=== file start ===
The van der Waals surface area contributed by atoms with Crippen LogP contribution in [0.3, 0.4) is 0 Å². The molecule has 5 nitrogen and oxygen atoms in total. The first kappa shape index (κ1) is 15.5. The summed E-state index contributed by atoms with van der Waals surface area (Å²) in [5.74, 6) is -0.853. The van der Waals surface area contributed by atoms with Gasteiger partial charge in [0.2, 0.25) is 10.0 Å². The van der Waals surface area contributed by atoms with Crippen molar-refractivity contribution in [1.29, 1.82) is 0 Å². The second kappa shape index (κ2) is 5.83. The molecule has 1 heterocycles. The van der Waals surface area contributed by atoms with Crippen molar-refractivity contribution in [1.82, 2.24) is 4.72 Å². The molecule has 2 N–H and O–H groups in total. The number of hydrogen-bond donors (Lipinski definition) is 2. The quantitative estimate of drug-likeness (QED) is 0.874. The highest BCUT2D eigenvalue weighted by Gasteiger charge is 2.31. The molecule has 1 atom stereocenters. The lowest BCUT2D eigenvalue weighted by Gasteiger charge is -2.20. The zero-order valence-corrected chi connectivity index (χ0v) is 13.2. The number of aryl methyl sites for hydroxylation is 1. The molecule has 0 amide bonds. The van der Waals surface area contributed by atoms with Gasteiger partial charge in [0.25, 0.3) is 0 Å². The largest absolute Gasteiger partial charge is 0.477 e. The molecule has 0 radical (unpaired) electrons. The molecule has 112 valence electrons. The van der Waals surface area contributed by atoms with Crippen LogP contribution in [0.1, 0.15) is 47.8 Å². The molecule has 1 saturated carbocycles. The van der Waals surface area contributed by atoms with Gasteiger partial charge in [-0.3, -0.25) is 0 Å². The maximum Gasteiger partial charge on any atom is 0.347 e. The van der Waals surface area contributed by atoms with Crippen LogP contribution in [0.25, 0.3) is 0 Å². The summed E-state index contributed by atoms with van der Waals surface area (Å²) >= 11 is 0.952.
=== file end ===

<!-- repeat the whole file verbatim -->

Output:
The van der Waals surface area contributed by atoms with Crippen LogP contribution in [0.3, 0.4) is 0 Å². The molecule has 5 nitrogen and oxygen atoms in total. The first kappa shape index (κ1) is 15.5. The summed E-state index contributed by atoms with van der Waals surface area (Å²) in [5.74, 6) is -0.853. The van der Waals surface area contributed by atoms with Gasteiger partial charge in [0.2, 0.25) is 10.0 Å². The van der Waals surface area contributed by atoms with Crippen molar-refractivity contribution in [1.29, 1.82) is 0 Å². The second kappa shape index (κ2) is 5.83. The molecule has 1 heterocycles. The van der Waals surface area contributed by atoms with Crippen molar-refractivity contribution in [1.82, 2.24) is 4.72 Å². The molecule has 2 N–H and O–H groups in total. The number of hydrogen-bond donors (Lipinski definition) is 2. The quantitative estimate of drug-likeness (QED) is 0.874. The highest BCUT2D eigenvalue weighted by Gasteiger charge is 2.31. The molecule has 1 atom stereocenters. The lowest BCUT2D eigenvalue weighted by Gasteiger charge is -2.20. The zero-order valence-corrected chi connectivity index (χ0v) is 13.2. The number of aryl methyl sites for hydroxylation is 1. The molecule has 0 amide bonds. The van der Waals surface area contributed by atoms with Gasteiger partial charge in [0.25, 0.3) is 0 Å². The largest absolute Gasteiger partial charge is 0.477 e. The molecule has 0 radical (unpaired) electrons. The molecule has 112 valence electrons. The van der Waals surface area contributed by atoms with Crippen LogP contribution in [0.1, 0.15) is 47.8 Å². The molecule has 1 saturated carbocycles. The van der Waals surface area contributed by atoms with Gasteiger partial charge in [-0.3, -0.25) is 0 Å². The maximum Gasteiger partial charge on any atom is 0.347 e. The van der Waals surface area contributed by atoms with Crippen LogP contribution in [0.25, 0.3) is 0 Å². The summed E-state index contributed by atoms with van der Waals surface area (Å²) >= 11 is 0.952.